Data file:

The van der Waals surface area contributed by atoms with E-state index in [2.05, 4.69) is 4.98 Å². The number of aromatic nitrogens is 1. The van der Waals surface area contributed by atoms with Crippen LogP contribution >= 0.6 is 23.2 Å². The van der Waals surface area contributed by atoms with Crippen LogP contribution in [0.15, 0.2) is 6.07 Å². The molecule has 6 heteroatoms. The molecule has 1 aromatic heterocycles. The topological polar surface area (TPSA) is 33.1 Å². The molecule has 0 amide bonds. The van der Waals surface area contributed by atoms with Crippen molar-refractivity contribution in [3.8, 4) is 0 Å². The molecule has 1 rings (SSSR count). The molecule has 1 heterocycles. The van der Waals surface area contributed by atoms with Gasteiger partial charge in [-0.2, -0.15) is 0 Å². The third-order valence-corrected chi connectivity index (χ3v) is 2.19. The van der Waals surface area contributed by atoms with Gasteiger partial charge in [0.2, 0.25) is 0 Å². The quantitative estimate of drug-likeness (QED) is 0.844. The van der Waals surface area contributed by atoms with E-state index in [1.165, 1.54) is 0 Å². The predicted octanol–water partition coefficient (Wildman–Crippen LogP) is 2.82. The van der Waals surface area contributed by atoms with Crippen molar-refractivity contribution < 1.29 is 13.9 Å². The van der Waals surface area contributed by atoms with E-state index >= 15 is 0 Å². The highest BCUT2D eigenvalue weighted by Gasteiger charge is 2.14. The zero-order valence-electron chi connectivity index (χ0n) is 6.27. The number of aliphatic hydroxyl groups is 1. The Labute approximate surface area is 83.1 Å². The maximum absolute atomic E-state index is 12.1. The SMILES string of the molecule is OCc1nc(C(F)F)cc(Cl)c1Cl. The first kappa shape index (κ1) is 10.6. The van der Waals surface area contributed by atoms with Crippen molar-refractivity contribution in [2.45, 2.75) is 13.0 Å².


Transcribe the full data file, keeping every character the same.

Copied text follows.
The van der Waals surface area contributed by atoms with E-state index in [2.05, 4.69) is 4.98 Å². The number of aromatic nitrogens is 1. The van der Waals surface area contributed by atoms with Crippen LogP contribution >= 0.6 is 23.2 Å². The van der Waals surface area contributed by atoms with Crippen LogP contribution in [0.15, 0.2) is 6.07 Å². The molecule has 6 heteroatoms. The molecule has 1 aromatic heterocycles. The topological polar surface area (TPSA) is 33.1 Å². The molecule has 0 amide bonds. The van der Waals surface area contributed by atoms with Crippen molar-refractivity contribution in [3.8, 4) is 0 Å². The molecule has 1 rings (SSSR count). The molecule has 1 heterocycles. The van der Waals surface area contributed by atoms with Gasteiger partial charge in [-0.2, -0.15) is 0 Å². The third-order valence-corrected chi connectivity index (χ3v) is 2.19. The van der Waals surface area contributed by atoms with Gasteiger partial charge in [0.2, 0.25) is 0 Å². The quantitative estimate of drug-likeness (QED) is 0.844. The van der Waals surface area contributed by atoms with E-state index in [1.165, 1.54) is 0 Å². The predicted octanol–water partition coefficient (Wildman–Crippen LogP) is 2.82. The van der Waals surface area contributed by atoms with Crippen molar-refractivity contribution < 1.29 is 13.9 Å². The van der Waals surface area contributed by atoms with E-state index >= 15 is 0 Å². The highest BCUT2D eigenvalue weighted by Gasteiger charge is 2.14. The zero-order valence-electron chi connectivity index (χ0n) is 6.27. The number of aliphatic hydroxyl groups is 1. The Labute approximate surface area is 83.1 Å². The maximum absolute atomic E-state index is 12.1. The SMILES string of the molecule is OCc1nc(C(F)F)cc(Cl)c1Cl. The first kappa shape index (κ1) is 10.6. The van der Waals surface area contributed by atoms with Crippen molar-refractivity contribution in [2.45, 2.75) is 13.0 Å².